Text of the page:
John Work, a trader of the Hudson's Bay Company, describes his
trapping expedition to the Snake Country in the year 1830-31.
Lewis, William S. & Phillips, Paul C. The Journal of John Work. The
Arthur H. Clark Company, Cleveland, 1923.
Quarterly of the Oregon Historical Society, Vol. XIII. (1912) pp. 363-371
Quarterly of the Oregon Historical Society, Vol. XIV. (1913) pp. 280- 314
Warren Angus Ferris was an ordinary trapper, employed by the American
Fur Company, who left a record of his day to day experiences as a mountain
man. He provides one of the most detailed accounts of the fur trade in
the Central Rocky Mountains during the years 1830 to 1835.
Ferris, Warren Angus Life in the Rocky Mountains: A Diary of Wanderings
on the sources of the Rivers Missouri, Columbia, and Colorado 1830-1835.
Old West Publishing Company, Denver, 1983.
Nathaniel Jarvis Wyeth organized and led two expeditions to the
fur country, in 1832 and 1834, with the purpose of establishing a fur
trapping business to compete with the entrenched companies.
(See August and September
entries in 1832 journal.)
John Ball (1794-1884) was member of Nathaniel Wyeth's 1832 expedition
to the Rockies and the Pacific Northwest. Ball provides an account of:
Sublette's expedition across the plains to the 1832 Pierre's Hole rendezvous,
the battle with the Blackfeet that occurred there, and the continuation
of Wyeth's remaining men to Oregon.
Ball, John, Autobiography of John Ball, Grand Rapids, Mich., The Dean-Hicks
Benjamin de Bonneville explored beyond the Rockies (1832 - '36)
in hopes of breaking the British grip on the Columbia River fur trade.
The account by Washington Irving, although based in fact, is replete with
Irving, Washington. Adventures of Captain Bonneville. Binfords & Mort,
Publishers, Oregon, 1954.
[See chapters 28 - 30.]
View Bonneville's map:
Osborne Russell - The Journal begins when Russell hired on with
Nathaniel Wyeth's 1834 expedition. He participated in the establishment
of Fort Hall, and later became a free trapper. He trapped for nine years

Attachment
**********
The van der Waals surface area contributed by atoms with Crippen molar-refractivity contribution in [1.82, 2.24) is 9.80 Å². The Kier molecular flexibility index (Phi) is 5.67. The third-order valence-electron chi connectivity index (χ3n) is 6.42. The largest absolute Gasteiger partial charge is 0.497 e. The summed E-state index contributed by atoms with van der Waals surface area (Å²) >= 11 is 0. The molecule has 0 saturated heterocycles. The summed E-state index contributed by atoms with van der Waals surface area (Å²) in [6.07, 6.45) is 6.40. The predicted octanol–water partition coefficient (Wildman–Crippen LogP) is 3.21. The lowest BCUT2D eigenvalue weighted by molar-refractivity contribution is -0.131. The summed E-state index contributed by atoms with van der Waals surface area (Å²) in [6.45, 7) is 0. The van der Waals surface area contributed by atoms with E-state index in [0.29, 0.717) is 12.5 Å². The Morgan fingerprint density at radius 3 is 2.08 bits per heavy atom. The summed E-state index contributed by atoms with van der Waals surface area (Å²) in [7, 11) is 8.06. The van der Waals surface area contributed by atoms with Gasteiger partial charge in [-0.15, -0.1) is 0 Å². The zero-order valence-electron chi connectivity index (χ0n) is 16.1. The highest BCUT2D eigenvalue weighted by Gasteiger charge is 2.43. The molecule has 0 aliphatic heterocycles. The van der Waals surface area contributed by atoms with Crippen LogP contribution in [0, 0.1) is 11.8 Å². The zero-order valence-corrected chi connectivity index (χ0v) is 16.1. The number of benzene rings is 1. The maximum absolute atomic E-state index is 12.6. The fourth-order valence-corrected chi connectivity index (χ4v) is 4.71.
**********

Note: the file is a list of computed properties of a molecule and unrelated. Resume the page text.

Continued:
in the greater Yellowstone region before leaving the mountains to settle
Russell, Osborne. Journal of a Trapper. Oregon Historical Society, Oregon.
John Kirk Townsend. a young ornithologist, and his companion Thomas
Nuttall, a botanist, accompanied Nathaniel Wyeth on his second expedition
to the Rocky Mountains and the Columbia in 1834. Specimens taken by Townsend
were an important contribution to the work of Audubon.
Townsend, John Kirk. Narrative of a journey across the Rocky Mountains
to the Columbia River. University of Nebraska Press, 1978.
[See chapters 6 - 8]
Thomas Jefferson Farnham a young lawyer from Vermont, was inspired by
missionary Jason Lee's descriptions of the Oregon Territory, and set out
in 1839 from Illinois with a party of nineteen. The group had diminished
to four by the time they left Brown's Hole in Colorado and obtained a
Shoshone guide to Fort Hall.
Farnham, Thomas J. Travels in the Great Western Prairie, the Anahuac,
and Rocky Mountains, and in the Oregon Territory; May 21-October 16, 1839.
Reprint of the London edition, 1843.
Reprinted in the series:
Early Western Travels, 1748-1846 (32 vols.), ed. Reuben Gold Thwaites, Cleveland,
OH: The Arthur H. Clark Company, 1904.
Farnham, Thomas J. An 1839 Wagon Train Journal, Travels in the Great
Western Prairies, The Anahuac and Rocky Mountains and in the Oregon Territory.
Greely & McElrath, New York, 1983.